Access to affordable, plant-based foods is undoubtedly a human rights issue. In America alone, it is estimated that 30 million people each year experience some form of food insecurity, while 23.5 million people live in what is called a food desert. Food deserts are classified as any urban area in which a grocery store is located more than half a mile away and where most of its residents do not own or have access to a vehicle. Historically, BIPOC (Black, Indigenous, and people of color) communities have lived in (and continue to live in) under-resourced areas where access to affordable, healthy, plant-based foods is inequitable. Here are five ways to advance food justice in the form of accessible and affordable plant-based foods in underserved Black communities.
1. Support Black-owned vegan restaurants that are serving their community.
There’s no better way to vote with your dollars than by supporting and amplifying the work of individuals within BIPOC communities. Across the nation, Black-owned vegan restaurants—such as Souley Vegan in Oakland, CA; Slutty Vegan in Atlanta, GA; and Green Seed Vegan in Houston, TX—are serving plant-based food in and around food deserts. Supporting Black-owned vegan restaurants that are providing accessible and affordable vegan options helps ensure they can keep making a difference in the lives of local residents.
2. Donate fresh produce to local food pantries.
If you have the means to do so, donating fresh produce to non-profit food pantries that need it most is a great way to ensure fresh plant-based foods are reaching hungry families in underserved communities. If you are unsure where to find a food pantry that accepts fresh produce, go to AmpleHarvest.org and type in your zip code to find a center near you.
3. Volunteer at local urban community gardens.
Although donating fresh produce is important in providing affordable and accessible plant-based foods, another thing we can do is ensure the sustainability of plant-based foods within these communities, too. If you have a local urban community garden in your city that offers fresh produce to nearby residents, check to see if they need any volunteers. Offer your time once a week or once a month, get your hands dirty, and feel proud that you’re making a difference.
4. Support Black farmers in any way you can.
You can also make a difference by donating to causes that support Black farmers in overcoming the barriers they face when it comes to things like purchasing land to farm on. Search for initiatives such as The Detroit Black Farmer Land Fund. You can also donate to organizations such as Soil Generation and Black Urban Growers, which are fighting for food justice by helping minority communities regain control over their land and food through education and advocacy.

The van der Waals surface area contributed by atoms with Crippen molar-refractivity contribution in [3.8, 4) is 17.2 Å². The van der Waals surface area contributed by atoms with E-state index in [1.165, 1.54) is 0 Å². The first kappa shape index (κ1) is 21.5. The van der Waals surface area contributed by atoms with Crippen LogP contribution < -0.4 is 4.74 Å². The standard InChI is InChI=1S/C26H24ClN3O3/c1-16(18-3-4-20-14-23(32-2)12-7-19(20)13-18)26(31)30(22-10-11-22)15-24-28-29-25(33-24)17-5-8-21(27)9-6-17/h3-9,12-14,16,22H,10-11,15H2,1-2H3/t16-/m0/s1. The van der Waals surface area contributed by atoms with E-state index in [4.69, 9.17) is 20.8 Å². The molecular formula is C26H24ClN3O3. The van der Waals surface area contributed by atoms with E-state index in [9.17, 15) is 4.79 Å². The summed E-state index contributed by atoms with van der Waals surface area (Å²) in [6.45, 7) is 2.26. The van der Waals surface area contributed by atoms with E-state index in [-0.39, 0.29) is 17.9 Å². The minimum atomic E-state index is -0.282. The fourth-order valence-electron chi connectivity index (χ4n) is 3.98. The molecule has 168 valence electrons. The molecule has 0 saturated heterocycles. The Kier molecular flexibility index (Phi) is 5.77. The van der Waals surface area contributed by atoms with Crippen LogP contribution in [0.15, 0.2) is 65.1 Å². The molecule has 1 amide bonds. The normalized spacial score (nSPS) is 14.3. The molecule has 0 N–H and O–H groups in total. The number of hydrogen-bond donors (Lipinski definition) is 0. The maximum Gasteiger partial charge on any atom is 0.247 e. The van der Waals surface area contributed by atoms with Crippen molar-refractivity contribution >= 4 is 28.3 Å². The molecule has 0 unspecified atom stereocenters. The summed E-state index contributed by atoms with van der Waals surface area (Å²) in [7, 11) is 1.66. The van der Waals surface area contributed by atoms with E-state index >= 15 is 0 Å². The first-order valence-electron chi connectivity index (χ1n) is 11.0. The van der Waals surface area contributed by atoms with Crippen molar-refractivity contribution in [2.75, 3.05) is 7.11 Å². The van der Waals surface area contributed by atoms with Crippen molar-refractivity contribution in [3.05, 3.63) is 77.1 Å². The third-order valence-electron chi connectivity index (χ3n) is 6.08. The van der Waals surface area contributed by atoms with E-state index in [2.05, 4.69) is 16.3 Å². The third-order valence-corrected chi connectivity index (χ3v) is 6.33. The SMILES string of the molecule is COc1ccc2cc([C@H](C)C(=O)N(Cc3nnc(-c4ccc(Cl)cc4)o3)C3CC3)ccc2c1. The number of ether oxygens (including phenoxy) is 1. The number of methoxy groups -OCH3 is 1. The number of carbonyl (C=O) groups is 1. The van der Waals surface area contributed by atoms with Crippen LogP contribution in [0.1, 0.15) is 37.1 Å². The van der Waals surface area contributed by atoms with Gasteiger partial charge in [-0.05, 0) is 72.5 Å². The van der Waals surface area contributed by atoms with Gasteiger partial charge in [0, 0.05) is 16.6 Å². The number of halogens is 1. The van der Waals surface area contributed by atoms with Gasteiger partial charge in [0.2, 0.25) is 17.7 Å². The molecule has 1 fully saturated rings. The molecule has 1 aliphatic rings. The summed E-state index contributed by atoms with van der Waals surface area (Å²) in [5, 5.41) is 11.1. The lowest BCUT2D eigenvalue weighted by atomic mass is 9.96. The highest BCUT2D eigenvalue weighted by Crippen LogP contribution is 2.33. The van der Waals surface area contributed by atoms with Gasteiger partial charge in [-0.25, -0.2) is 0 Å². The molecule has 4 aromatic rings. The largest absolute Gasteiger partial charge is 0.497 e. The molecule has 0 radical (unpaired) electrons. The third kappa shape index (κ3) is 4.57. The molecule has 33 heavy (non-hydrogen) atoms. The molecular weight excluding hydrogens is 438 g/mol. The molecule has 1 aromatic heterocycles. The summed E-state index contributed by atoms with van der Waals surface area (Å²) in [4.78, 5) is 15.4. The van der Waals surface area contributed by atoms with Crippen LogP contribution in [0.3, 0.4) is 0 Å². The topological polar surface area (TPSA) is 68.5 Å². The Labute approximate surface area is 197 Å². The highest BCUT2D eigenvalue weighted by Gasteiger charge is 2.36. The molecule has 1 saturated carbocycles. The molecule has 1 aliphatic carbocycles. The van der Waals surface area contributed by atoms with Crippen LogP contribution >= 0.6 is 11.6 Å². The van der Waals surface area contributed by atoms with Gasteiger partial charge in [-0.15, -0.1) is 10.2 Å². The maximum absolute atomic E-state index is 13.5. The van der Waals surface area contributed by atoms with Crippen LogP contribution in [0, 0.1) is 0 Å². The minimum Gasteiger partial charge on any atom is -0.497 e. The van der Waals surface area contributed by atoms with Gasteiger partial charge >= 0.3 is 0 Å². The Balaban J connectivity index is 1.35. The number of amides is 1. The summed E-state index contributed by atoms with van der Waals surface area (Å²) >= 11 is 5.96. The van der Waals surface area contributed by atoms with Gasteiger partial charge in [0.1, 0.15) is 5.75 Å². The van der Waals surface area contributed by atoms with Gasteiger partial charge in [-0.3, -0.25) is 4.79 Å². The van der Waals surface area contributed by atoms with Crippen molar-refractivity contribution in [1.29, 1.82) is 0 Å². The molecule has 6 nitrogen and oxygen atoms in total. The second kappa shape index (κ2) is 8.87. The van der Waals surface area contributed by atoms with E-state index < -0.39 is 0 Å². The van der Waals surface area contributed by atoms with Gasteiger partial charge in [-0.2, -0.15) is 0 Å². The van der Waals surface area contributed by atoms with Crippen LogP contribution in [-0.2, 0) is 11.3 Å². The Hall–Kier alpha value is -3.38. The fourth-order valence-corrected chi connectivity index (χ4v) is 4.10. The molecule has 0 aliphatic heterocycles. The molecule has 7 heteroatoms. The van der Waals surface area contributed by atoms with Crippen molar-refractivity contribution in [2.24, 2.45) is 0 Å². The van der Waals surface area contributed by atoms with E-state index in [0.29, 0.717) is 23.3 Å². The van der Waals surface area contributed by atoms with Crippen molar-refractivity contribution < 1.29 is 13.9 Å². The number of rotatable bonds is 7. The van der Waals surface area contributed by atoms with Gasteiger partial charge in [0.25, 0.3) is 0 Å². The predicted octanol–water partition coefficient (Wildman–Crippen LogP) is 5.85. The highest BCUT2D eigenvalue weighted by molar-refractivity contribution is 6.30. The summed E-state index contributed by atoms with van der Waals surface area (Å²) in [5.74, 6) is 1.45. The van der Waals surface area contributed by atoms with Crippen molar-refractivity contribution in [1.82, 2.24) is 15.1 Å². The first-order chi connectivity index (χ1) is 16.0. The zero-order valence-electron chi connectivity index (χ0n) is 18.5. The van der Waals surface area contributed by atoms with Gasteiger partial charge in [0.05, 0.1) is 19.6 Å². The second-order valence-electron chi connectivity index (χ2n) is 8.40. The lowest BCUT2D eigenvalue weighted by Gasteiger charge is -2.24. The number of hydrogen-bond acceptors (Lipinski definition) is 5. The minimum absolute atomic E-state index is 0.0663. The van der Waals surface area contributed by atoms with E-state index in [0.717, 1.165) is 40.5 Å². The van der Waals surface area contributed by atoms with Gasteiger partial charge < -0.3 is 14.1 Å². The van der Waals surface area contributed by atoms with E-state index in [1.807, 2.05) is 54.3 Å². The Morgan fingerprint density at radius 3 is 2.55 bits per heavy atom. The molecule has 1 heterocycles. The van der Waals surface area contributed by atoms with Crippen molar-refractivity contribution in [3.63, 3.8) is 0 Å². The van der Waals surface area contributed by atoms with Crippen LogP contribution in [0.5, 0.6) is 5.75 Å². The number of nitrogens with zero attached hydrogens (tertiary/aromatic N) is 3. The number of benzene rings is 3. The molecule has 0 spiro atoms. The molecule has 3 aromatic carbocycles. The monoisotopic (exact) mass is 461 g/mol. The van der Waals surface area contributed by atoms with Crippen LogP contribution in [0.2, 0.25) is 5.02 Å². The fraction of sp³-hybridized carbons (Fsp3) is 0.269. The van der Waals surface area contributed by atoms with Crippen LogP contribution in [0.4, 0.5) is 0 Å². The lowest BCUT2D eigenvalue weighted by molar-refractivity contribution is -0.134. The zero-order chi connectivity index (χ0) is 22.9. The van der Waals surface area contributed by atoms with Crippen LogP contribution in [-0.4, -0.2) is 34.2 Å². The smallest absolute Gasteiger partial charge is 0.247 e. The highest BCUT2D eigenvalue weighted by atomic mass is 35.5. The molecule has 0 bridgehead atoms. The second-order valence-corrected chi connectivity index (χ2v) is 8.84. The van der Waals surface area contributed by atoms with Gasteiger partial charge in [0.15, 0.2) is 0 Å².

5. Advocate for SNAP participation at local farmers’ markets.
The Supplemental Nutrition Assistance Program (SNAP) allows SNAP customers to use their benefits at farmers’ markets licensed by the Food and Nutrition Service in the form of an Electronic Benefit Transfer debit card. However, many SNAP customers are unaware they can use their benefits at participating farmers’ markets. If you have a farmers’ market in your area, be sure to ask them if they participate in SNAP or check to see if their website mentions their participation. Advocating for visible signage both at the market and online can be an effective way to spread the word to SNAP customers in lower-income communities so they can use their benefits to purchase fresh, plant-based food at their local farmers’ market.
6. Donate to grassroots initiatives.
There are many grassroots initiatives across the nation that are making a difference in underserved Black communities, ranging from cooking classes to grocery delivery. Kimberly Renee of Might Be Vegan, for example, launched an initiative called Food Love that is dedicated to helping people of color in low-income communities have direct access to fresh, plant-based food. So far she’s helped to raise more than $15,000 through her GoFundMe campaign. You can also support Woke Foods, a culinary arts and food justice worker-owned cooperative that is currently offering free plant-based meals during COVID-19 for Black and Indigenous people of color in the Northern Manhattan and South Bronx areas.
Cara Thibodeaux is a vegan influencer focused on promoting a vegan lifestyle and advocating for the rights of both human and non-human animals.
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